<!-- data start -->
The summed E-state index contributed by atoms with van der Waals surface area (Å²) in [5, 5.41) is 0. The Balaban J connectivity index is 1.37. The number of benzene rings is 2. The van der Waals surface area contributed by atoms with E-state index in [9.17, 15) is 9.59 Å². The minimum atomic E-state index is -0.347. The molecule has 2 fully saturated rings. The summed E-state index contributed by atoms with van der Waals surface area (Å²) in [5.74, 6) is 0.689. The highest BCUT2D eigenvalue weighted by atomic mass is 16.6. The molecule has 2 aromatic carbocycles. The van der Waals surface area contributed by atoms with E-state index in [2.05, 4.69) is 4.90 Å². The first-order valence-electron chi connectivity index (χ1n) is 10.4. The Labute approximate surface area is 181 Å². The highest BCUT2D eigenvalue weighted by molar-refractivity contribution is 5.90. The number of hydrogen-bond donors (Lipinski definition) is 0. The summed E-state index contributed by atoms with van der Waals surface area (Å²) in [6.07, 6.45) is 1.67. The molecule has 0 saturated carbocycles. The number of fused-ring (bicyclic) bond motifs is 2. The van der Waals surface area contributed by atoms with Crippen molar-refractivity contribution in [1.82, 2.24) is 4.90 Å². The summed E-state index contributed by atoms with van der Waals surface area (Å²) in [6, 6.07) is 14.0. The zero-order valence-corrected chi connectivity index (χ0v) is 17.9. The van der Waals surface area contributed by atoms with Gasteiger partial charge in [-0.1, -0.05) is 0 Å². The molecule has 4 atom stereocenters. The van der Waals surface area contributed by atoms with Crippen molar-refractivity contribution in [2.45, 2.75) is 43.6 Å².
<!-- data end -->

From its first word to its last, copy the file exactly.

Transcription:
The summed E-state index contributed by atoms with van der Waals surface area (Å²) in [5, 5.41) is 0. The Balaban J connectivity index is 1.37. The number of benzene rings is 2. The van der Waals surface area contributed by atoms with E-state index in [9.17, 15) is 9.59 Å². The minimum atomic E-state index is -0.347. The molecule has 2 fully saturated rings. The summed E-state index contributed by atoms with van der Waals surface area (Å²) in [5.74, 6) is 0.689. The highest BCUT2D eigenvalue weighted by atomic mass is 16.6. The molecule has 2 aromatic carbocycles. The van der Waals surface area contributed by atoms with E-state index in [2.05, 4.69) is 4.90 Å². The first-order valence-electron chi connectivity index (χ1n) is 10.4. The Labute approximate surface area is 181 Å². The highest BCUT2D eigenvalue weighted by molar-refractivity contribution is 5.90. The number of hydrogen-bond donors (Lipinski definition) is 0. The summed E-state index contributed by atoms with van der Waals surface area (Å²) in [6.07, 6.45) is 1.67. The molecule has 0 saturated carbocycles. The number of fused-ring (bicyclic) bond motifs is 2. The van der Waals surface area contributed by atoms with Crippen molar-refractivity contribution in [1.82, 2.24) is 4.90 Å². The summed E-state index contributed by atoms with van der Waals surface area (Å²) in [6, 6.07) is 14.0. The zero-order valence-corrected chi connectivity index (χ0v) is 17.9. The van der Waals surface area contributed by atoms with Gasteiger partial charge in [-0.1, -0.05) is 0 Å². The molecule has 4 atom stereocenters. The van der Waals surface area contributed by atoms with Crippen molar-refractivity contribution in [2.45, 2.75) is 43.6 Å².